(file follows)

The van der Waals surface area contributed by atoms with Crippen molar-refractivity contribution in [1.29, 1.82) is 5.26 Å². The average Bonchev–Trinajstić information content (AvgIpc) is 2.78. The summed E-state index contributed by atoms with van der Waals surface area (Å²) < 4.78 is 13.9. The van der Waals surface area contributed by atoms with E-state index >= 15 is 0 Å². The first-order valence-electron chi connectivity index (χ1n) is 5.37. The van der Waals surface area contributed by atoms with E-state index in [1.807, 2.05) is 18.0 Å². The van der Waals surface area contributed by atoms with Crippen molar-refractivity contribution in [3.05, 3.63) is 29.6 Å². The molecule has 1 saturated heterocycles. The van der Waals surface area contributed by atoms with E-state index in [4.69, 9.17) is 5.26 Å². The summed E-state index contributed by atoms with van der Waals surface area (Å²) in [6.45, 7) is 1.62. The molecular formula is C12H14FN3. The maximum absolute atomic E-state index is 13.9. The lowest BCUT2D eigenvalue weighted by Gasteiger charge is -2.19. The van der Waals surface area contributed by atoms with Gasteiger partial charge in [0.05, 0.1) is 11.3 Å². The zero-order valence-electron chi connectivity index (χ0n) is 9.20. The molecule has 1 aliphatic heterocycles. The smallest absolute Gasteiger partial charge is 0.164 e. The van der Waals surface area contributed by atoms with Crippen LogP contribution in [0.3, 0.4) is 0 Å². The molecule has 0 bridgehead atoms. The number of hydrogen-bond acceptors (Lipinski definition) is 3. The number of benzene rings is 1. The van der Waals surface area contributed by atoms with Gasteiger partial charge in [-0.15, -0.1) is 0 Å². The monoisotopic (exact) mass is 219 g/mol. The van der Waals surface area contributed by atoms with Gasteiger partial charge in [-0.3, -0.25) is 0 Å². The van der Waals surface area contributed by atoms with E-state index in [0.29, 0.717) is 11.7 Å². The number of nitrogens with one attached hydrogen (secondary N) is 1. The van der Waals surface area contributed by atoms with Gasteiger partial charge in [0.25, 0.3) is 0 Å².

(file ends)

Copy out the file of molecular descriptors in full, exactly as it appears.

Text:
The van der Waals surface area contributed by atoms with Crippen molar-refractivity contribution in [1.29, 1.82) is 5.26 Å². The average Bonchev–Trinajstić information content (AvgIpc) is 2.78. The summed E-state index contributed by atoms with van der Waals surface area (Å²) < 4.78 is 13.9. The van der Waals surface area contributed by atoms with E-state index >= 15 is 0 Å². The first-order valence-electron chi connectivity index (χ1n) is 5.37. The van der Waals surface area contributed by atoms with E-state index in [1.807, 2.05) is 18.0 Å². The van der Waals surface area contributed by atoms with Crippen molar-refractivity contribution in [3.05, 3.63) is 29.6 Å². The molecule has 1 saturated heterocycles. The van der Waals surface area contributed by atoms with E-state index in [4.69, 9.17) is 5.26 Å². The summed E-state index contributed by atoms with van der Waals surface area (Å²) in [6.45, 7) is 1.62. The molecular formula is C12H14FN3. The maximum absolute atomic E-state index is 13.9. The lowest BCUT2D eigenvalue weighted by Gasteiger charge is -2.19. The van der Waals surface area contributed by atoms with Gasteiger partial charge in [0.05, 0.1) is 11.3 Å². The zero-order valence-electron chi connectivity index (χ0n) is 9.20. The molecule has 1 aliphatic heterocycles. The smallest absolute Gasteiger partial charge is 0.164 e. The van der Waals surface area contributed by atoms with Crippen LogP contribution in [0.3, 0.4) is 0 Å². The molecule has 0 bridgehead atoms. The number of hydrogen-bond acceptors (Lipinski definition) is 3. The number of benzene rings is 1. The van der Waals surface area contributed by atoms with Gasteiger partial charge in [-0.15, -0.1) is 0 Å². The monoisotopic (exact) mass is 219 g/mol. The van der Waals surface area contributed by atoms with Gasteiger partial charge in [-0.3, -0.25) is 0 Å². The van der Waals surface area contributed by atoms with E-state index in [0.29, 0.717) is 11.7 Å². The number of nitrogens with one attached hydrogen (secondary N) is 1. The van der Waals surface area contributed by atoms with Gasteiger partial charge in [0.25, 0.3) is 0 Å².